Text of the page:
Given those findings, Apkarian tested whether, by increasing levels of dopamine in the NAc by administering a drug called L-dopa, which is a precursor to dopamine, along with using naproxen (a type of pain reliever called a non-steroidal anti-inflammatory drug, or NSAID), could ease pain in the animals with nerve injury. Apkarian and his group indeed found that treatment with L-dopa in combination with naproxen improved the nerve-injured animals’ tactile allodynia. In contrast, only using L-dopa, or only giving the animals naproxen, had little effect.

Interestingly, other researchers have found sex differences in dopamine levels in the ventral striatum (a brain structure that includes the NAc). In particular, in 2006, a study in healthy adults found that men made more dopamine in the ventral striatum under certain experimental conditions than women did.

From animals to a human clinical trial
Based on these earlier findings in animals, Apkarian and his colleagues recently designed a clinical trial in people to answer two questions. First, could treatment that increases levels of dopamine, in combination with an NSAID, prevent the transition from sub-acute back pain to chronic back pain? Second, would the effects of this treatment approach be different in men vs. women?

For this human study, the researchers recruited 125 people with subacute back pain and used brain imaging to determine which patients were at highest risk to transition to chronic pain—a brain biomarker approach.

Then, for those identified as high-risk patients, the researchers gave some of those individuals medication that increases levels of dopamine (called Sinemet), along with naproxen. Others received a placebo plus naproxen, over the course of 12 weeks. Those at low risk did not receive treatment and were simply observed throughout the study. Participants rated how intense their pain was, three times per day, over the course of six months.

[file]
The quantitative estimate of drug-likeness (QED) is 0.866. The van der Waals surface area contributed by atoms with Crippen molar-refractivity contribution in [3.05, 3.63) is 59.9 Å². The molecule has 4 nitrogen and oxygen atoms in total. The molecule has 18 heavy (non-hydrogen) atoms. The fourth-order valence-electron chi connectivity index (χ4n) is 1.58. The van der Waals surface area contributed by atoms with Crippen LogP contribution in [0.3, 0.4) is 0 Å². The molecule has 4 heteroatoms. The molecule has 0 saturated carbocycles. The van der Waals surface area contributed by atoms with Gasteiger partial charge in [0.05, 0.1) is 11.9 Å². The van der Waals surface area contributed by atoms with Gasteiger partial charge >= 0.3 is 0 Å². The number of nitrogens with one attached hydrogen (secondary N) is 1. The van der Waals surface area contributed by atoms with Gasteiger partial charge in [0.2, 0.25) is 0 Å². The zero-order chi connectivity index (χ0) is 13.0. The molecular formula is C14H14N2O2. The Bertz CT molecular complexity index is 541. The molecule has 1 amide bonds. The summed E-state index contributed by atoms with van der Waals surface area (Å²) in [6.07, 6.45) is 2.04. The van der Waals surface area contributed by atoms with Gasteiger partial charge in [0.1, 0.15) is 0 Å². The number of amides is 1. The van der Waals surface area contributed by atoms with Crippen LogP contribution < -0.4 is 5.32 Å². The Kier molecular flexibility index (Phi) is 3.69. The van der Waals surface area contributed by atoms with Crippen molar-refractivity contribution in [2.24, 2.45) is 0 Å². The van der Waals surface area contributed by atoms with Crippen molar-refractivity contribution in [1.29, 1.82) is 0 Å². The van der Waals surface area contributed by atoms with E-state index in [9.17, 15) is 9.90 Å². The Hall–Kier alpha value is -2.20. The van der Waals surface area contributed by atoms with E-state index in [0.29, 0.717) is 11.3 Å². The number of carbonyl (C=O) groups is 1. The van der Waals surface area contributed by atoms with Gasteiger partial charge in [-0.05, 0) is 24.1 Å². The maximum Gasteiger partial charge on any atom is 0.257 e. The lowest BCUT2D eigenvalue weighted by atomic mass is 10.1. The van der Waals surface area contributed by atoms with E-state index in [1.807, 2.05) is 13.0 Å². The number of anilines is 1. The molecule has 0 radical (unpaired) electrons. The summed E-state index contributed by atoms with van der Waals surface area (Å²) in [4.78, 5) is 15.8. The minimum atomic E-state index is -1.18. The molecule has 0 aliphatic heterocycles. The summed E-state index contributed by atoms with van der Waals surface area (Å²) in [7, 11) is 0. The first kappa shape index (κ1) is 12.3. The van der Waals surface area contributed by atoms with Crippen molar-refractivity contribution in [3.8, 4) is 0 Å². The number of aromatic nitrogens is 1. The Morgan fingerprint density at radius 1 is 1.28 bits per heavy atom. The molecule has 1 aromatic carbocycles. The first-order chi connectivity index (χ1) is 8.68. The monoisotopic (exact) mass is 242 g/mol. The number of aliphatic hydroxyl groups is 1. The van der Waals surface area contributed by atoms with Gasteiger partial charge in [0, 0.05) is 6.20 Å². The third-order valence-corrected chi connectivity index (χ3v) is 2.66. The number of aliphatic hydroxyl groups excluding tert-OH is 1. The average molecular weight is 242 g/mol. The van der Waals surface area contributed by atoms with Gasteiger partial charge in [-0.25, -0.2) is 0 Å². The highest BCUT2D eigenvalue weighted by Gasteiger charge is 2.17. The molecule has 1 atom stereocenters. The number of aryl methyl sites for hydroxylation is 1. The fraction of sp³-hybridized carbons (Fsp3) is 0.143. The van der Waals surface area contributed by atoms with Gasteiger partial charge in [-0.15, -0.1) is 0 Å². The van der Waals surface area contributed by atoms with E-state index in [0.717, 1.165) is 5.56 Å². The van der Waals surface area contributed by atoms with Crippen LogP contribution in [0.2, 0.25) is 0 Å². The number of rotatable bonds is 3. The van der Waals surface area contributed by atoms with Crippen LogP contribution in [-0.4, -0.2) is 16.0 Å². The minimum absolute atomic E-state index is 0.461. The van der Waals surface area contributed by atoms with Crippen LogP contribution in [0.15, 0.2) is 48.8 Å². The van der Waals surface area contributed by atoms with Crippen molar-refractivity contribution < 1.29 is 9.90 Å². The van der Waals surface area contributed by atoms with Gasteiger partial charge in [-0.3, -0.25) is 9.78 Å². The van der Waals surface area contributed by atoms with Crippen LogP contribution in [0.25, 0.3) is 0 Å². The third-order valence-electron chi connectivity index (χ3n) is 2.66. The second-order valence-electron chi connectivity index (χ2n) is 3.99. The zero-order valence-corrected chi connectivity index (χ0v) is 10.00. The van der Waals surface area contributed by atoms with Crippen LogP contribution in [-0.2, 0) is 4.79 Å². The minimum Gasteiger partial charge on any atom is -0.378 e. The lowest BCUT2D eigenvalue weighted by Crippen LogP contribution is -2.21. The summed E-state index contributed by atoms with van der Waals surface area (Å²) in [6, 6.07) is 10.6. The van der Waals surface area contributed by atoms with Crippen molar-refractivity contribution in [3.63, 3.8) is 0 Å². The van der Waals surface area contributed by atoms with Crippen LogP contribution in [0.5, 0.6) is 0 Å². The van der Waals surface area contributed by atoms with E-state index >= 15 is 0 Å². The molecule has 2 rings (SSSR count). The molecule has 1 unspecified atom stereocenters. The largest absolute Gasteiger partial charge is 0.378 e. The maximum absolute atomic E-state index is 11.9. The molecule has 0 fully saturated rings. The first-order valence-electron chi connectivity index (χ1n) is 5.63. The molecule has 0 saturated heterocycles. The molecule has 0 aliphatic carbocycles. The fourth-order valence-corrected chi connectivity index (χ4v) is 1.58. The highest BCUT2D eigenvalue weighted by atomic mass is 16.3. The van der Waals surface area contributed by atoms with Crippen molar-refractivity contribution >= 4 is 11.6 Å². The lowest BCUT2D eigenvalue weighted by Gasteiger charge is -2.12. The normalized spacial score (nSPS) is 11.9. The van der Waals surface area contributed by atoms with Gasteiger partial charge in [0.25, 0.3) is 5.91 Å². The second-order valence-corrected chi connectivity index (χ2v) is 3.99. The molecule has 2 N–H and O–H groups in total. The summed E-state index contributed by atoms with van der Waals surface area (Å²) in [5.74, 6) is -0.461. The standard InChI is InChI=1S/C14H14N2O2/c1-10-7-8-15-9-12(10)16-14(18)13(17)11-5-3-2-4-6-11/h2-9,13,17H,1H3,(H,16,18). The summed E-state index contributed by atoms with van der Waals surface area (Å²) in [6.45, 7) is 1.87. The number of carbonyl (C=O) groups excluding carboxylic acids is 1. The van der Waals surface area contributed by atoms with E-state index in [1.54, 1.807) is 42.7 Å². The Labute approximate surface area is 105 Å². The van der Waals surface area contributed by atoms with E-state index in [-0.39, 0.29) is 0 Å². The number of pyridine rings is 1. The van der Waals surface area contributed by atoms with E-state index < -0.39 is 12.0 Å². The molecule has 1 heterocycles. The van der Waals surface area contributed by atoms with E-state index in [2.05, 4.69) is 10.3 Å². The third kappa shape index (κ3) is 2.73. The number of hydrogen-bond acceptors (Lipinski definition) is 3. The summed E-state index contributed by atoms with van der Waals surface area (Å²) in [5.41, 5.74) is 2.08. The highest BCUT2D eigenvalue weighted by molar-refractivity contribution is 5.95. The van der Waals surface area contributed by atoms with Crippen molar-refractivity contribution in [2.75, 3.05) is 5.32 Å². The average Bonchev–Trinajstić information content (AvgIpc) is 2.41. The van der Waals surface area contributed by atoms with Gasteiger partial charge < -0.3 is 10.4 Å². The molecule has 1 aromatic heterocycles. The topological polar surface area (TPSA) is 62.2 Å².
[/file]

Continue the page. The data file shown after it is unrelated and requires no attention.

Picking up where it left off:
The researchers saw that, compared to those who received no treatment, those who received treatment reported less pain. This was true for those who received the medication that increases dopamine plus naproxen, and for those who received a placebo plus naproxen.

Interestingly, as predicted, the researchers observed differences when looking specifically at what happened in men vs. women rather than at the entire study group. In this instance, women reported full pain relief from both treatments (Sinemet plus naproxen), whereas men did not. In men, naproxen alone was better in blocking the transition to chronic pain.

Results from the trial have been made available on ClinicalTrials.gov.

While larger studies that replicate these initial findings are needed, the results support Apkarian’s view that what’s happening in the brain’s limbic system could serve as a biomarker for who is at risk of transitioning to chronic pain. They also bulwark the hypothesis that this system is amenable to treatment—that the likelihood of transitioning to chronic pain can be lowered with therapies that change activity in limbic regions of the brain. This will improve the emotional response to pain and what we learn from the pain experience.

Danielle Perro is a DPhil candidate at the University of Oxford, UK.